Tax Reform

The 2017 Tax Cut and Jobs Act Misconceptions

Two main misconceptions concerning the new tax reform:


1. Repeal of Obama Care's health insurance requirement


Even though the new law eliminates the requirement to carry health insurance, the shared responsibility requirement starts in 2019. Therefore, for 2018, the minimum annual penalty for individuals who do not have the required health coverage is $695/adult ($347.50 for each child under 18). The maximum penalty applies for each month that the required coverage is not in place.


2. Alimony received being reported as income


In 2018 alimony received is included in income and alimony paid is a deduction, as always. For agreements executed after December 31, 2018, alimony will not be included in income by the recipient or deductible from income by the payor.

*If an agreement that was executed before December 31, 2018 is modified after that date, the new rules do not apply unless the modification expressly provides that the new rules apply.



2017 Jobs Cut & Jobs Act

Increased Standard Deduction

Filing Status             2017                 2018

Single                        $6,350              $12,000

Head of 

Household               $9,350              $18,000

Married

Filing Joint                $12,700            $24,000

*Additional Standard Deduction for Elderly and Blind remains unchanged


Personal Exemptions

Suspended for 2018-2025 

· Code Section 151 Exemption Amount is Reduced to Zero

Does not alter provisions of the Code that refers to a taxpayer allowed  deduction under Code Section 151

Application Example: Code Section 24(a) – Child Tax Credit


Mortgage Interest Deduction Limitation

· Deduction for Home Equity Interest is Suspended for 2018-2025 

· Acquisition Debt Maximum is Lowered to $750,000 ($375,000 for married filing separately) for 2018-2025

· Debt incurred on or before December 15, 2017 is subject to $1,000,000 ($500,000 for married filing separately) acquisition debt limit


State & Local Tax Limitation

· Aggregate Deduction for State and Local Taxes is limited to $10,000

Does not apply to taxes paid or accrued in carrying on a trade or  business or in an activity described in Code Section 212

· Foreign Real Property Taxes are not deductible

· Effective for 2018-2025


Miscellaneous Deductions Suspended

· Suspended effective 01/01/2018 through 12/31/2018

· Suspension applies to miscellaneous deductions subject to the 2% of adjusted gross income (AGI) rule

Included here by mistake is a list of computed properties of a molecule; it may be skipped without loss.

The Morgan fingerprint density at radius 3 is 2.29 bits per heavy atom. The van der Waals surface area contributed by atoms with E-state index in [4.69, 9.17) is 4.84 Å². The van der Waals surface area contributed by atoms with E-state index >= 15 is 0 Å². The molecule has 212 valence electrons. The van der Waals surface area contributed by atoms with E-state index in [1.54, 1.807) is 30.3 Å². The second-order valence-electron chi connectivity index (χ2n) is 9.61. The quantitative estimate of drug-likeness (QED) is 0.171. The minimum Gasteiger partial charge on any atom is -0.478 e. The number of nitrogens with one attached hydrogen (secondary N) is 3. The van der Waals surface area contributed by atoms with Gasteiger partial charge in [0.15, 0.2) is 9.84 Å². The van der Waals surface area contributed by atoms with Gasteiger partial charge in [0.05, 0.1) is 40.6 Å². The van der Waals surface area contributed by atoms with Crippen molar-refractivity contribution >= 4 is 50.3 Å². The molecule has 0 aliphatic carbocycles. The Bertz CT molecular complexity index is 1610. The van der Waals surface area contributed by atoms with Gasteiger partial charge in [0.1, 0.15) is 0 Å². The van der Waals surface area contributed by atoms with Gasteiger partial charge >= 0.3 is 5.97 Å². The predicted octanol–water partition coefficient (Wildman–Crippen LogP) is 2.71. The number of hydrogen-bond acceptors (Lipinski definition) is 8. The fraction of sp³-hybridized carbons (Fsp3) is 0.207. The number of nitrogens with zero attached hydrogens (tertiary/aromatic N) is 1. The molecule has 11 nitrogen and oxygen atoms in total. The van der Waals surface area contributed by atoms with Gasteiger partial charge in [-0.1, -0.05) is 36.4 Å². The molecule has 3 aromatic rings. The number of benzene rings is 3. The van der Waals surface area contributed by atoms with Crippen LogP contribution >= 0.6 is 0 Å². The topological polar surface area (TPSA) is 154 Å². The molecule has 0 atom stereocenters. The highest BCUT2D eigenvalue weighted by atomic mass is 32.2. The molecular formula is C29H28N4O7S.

· Includes the following:

o Unreimbursed employee business expenses

o Unreimbursed vehicle expenses of rural mail carriers

o Investment expenses and expenses for the production or collection of income

o Tax determination expense

o Expenses allowed under the “hobby loss” rules


Miscellaneous Deductions NOT Suspended

· Suspension does not apply to the following deductions:

o Amortizable bond premium

o Estate tax on income in respect to a decedent (IRD)

o Impairment-related work expenses

o Repayments of more than $3,000 under a claim of right


Child Tax Credit

· Effective 2018, the credit is increased from $1,000/child to $2,000/child

· Previously subject to phase-out by $50 for each $1,000 of modified AGI over the limits


Filing Status     New Limits     Previous Limits

Single                 $200,000       $75,000

Married

Filing Joint        $400,000        $110,000

  

· New non-child dependent nonrefundable credit of $500/dependent

  

Alternative Minimum Tax

· No change in the tax rates of 26% (up to $175,000) and 28% (>$175,000)

· Exemption amounts increased effective January 1, 2018


Filing Status     New Limits     Previous Limits

Single                 $70,300         $54,300

Married

Filing Joint         $109,400        $84,500


  

· Threshold for phase-out of the exemption increased effective 01/01/2018


Filing Status     New Limits     Previous Limits

Single                 $500,000       $75,000

Married

Filing Joint        $1,000,000      $150,000


Alimony Income/Alimony Deduction

· Alimony income is included in income and alimony deduction allowed for the payor 

· For agreements executed after December 31, 2018, alimony will not be includible in income or deductible from income 

· If an agreement that was executed before December 31, 2018 is modified after that date, the new rules do not apply unless the modification expressly provides that the new rules apply

 Corporate AMT Repealed 

*For tax years beginning after December 31, 2017, the corporate AMT is repealed.

AMT credit carryforwards:

*For tax years beginning after 2017 and before 2022, a corporation can receive a refund of AMT credits equal to 50% of the amount by which the credit for the tax year exceeds the amount of the credit allowed against the regular tax liability for the year. Note that the refundable percentage increases to 100% for tax years beginning in 2021.